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A 53-year-old man with hypertension and diabetes presents with chest pain (CP). The CP has been intermittent for 1 week, non-radiating, non-exertional and not associated with shortness of breath, nausea or diaphoresis. Currently, he is CP free. Vital signs are blood pressure: 150/85 mm Hg, heart rate: 63 beats/min, respiratory rate: 18 breaths/min, pulse oximetry: 96% RA and his physical examination is normal. An electrocardiogram (ECG) is obtained in triage while the patient is CP-free (ECG #1; figure 1).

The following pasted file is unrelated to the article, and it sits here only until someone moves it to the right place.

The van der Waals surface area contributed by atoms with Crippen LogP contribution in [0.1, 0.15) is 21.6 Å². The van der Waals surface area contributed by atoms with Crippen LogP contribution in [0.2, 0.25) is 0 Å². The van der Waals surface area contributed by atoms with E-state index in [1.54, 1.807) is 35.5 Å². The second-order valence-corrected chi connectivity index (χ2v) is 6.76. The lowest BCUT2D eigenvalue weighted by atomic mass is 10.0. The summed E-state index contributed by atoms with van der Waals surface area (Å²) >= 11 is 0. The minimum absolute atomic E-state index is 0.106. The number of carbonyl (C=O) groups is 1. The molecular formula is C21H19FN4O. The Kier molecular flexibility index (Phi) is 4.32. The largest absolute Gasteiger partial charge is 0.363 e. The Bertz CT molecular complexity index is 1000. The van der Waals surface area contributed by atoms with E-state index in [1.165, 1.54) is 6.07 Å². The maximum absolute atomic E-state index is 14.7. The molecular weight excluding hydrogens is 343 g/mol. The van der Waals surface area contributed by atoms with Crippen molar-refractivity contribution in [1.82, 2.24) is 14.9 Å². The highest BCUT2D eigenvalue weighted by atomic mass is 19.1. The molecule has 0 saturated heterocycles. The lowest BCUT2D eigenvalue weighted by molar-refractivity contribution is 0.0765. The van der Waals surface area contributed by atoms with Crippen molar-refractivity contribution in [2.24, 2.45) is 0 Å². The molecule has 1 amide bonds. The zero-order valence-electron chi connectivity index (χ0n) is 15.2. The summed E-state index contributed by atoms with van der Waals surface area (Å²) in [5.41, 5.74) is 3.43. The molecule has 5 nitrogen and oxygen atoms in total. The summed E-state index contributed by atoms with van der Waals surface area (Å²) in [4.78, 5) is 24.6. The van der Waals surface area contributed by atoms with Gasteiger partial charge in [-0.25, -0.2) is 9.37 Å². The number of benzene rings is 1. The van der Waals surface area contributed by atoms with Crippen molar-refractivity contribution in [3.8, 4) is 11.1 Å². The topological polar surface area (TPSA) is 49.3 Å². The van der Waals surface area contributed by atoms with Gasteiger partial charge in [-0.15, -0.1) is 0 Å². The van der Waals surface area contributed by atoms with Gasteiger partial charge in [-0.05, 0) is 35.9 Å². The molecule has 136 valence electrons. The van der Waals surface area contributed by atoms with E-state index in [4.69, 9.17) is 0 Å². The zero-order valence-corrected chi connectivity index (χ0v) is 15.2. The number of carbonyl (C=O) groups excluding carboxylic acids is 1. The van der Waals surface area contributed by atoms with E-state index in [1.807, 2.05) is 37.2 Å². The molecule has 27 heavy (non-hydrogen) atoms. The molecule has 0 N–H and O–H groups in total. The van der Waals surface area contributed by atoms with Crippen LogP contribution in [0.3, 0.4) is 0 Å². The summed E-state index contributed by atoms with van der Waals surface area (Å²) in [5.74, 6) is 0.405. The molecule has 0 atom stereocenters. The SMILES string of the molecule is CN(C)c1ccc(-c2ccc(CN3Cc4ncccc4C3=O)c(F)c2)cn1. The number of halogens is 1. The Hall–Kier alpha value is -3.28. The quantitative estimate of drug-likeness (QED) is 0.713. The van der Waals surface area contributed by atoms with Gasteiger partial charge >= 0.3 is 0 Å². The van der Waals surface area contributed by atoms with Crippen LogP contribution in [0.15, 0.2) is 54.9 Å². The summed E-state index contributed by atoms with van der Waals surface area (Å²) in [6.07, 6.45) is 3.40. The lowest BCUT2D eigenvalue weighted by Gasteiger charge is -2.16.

Given the patient's history and ECG, should this patient wait to be seen based on time of presentation (ie, after others who were registered earlier) or be seen immediately?
The patient should be seen immediately because the ECG demonstrates Wellen's sign.
What is Wellen's sign and what is its significance?
Wellens' sign consists of T-wave inversions (TWI) in the precordial leads, most commonly in leads V2 and V3. Usually (75% of cases), the TWI are deep and symmetric, …
Competing interests None.
Provenance and peer review Not commissioned; internally peer reviewed.